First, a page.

What is meant by Mindfulness Practice?

    Mindfulness is a natural quality that we all have. It’s available to us in every moment if we take the time to appreciate it. When we practice mindfulness, we’re practicing the art of creating space for ourselves—space to think, space to breathe, space between ourselves and our reactions.

    For example, focusing on the inhale and exhale of your breathing is one way to concentrate on the present moment. Mindfulness involves allowing your thoughts and feelings to pass without either clinging to them or pushing them away. You just let them take their natural course. While practicing mindfulness, you may become distracted by your thoughts and that is okay. The process is about being willing to notice where your thoughts take you and then bringing your attention back to the present. We call it a “practice” because it is something we have to remember to do in order to build muscle memory in order to BE more mindful.

    “Mindfulness is not about being happy. It’s about being present for our experience, whether it’s pleasant or not. When emotions arise, we’re invited to notice them without judgment. Not to cover them up, distract ourselves, or exaggerate them. It’s ok to feel what you feel.”
    ~ Sharon Salzberg

    What is the purpose of Meditation? Is it to have a blank mind?

    In meditation, we’re not trying to get rid of thoughts, but we learn to observe the thoughts as mental events that arise and pass away in the mind. Thoughts are NOT the enemy. We are training the mind in concentration, awareness of what is happening and learning about where our mind goes and who we are. Through the practice of meditation, we are strengthening our ability to direct our attention and awareness – instead of having the mind telling us what to think, how to feel and what to do. Just because you think something – doesn’t mean it’s true!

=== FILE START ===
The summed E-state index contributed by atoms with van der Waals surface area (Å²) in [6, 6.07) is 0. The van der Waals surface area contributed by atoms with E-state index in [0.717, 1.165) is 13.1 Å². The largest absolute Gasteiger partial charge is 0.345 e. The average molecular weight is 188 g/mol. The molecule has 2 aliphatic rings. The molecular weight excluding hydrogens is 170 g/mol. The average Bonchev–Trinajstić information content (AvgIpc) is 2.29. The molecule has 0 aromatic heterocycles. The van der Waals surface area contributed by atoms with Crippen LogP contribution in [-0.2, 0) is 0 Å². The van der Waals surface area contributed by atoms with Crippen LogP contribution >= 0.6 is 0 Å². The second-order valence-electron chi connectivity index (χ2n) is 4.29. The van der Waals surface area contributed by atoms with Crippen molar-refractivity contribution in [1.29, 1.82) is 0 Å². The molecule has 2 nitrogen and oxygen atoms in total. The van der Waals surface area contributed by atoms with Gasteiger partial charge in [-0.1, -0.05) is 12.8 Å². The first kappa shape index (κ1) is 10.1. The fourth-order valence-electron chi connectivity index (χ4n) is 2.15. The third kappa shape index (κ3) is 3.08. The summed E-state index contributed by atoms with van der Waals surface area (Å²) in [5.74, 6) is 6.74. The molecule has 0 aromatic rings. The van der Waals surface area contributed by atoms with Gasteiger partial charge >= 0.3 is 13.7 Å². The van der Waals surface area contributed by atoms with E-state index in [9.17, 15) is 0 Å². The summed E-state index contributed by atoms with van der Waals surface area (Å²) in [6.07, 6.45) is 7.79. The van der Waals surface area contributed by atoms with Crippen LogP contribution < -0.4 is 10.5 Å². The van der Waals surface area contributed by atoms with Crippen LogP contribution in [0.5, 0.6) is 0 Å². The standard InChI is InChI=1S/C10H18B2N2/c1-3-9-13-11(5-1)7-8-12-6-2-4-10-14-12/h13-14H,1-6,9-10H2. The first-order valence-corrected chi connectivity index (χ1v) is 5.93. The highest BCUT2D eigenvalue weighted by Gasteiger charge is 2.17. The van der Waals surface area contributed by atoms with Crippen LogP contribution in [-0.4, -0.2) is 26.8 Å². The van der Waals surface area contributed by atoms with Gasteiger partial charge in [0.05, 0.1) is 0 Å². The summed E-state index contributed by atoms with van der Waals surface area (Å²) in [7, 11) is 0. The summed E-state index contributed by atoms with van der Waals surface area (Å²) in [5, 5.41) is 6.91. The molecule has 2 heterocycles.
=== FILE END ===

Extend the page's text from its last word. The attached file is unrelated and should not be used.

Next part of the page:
My mind wanders all the time or thoughts keep coming up when I’m meditating.

    This is normal! Everyone’s mind does it. It’s your mind’s habit, and in fact, is the nature of the mind. Meditation just helps you to bring awareness to it, because you’re trying to focus on one object (your breath) and you can now see when your mind wanders away from that object. This awareness is what we’re going after! So if you notice your mind wandering, you’re successful. Keep at it, the wandering won’t go away but you’ll learn to be more patient with it and to be able to direct your attention where you want it to go.

    I’m always feeling like I’m doing it (meditating) wrong or wonder whether I’m doing it right.

    Yep, everyone feels this way. You are not doing it wrong. There’s no right way. Just showing up and staying with yourself is doing it right. So keep showing up. And the feeling of uncertainty that’s coming up is the perfect thing to notice for this training.

    I keep feeling like I suck at meditation!

    This, too, is a normal feeling. You don’t suck at it, but everyone feels like they do, because you have difficulty keeping your attention on your breath; you get lost in thought, you get frustrated and you don’t feel as calm as you hoped you would be. So it’s good to work with this feeling too — see that you have some ideal that’s causing you to feel bad about how you’re doing, see that you are feeling disappointment, allow yourself to feel this. Stay with the feeling.

    I get the urge to quit or check on email/social media when I am meditating.

    Many things arise during meditation (thoughts, emotions, feelings, physical sensations, sounds, etc.) and all of them are pretty much normal for everyone who begins a meditation practice. So, when you get an urge to stop the meditation and do something else, notice the urges and sit for a moment or two longer, noticing the urge. The urge/thought/sensations/feeling will most likely go away within 90 seconds. If the urge comes back, sit with the urge – maybe have some curiosity and openness to it and don’t get up. It will go away soon. If it comes back a third time and is causing you to suffer, allow yourself to get up. This is finding the edge between working with discomfort and not overdoing it.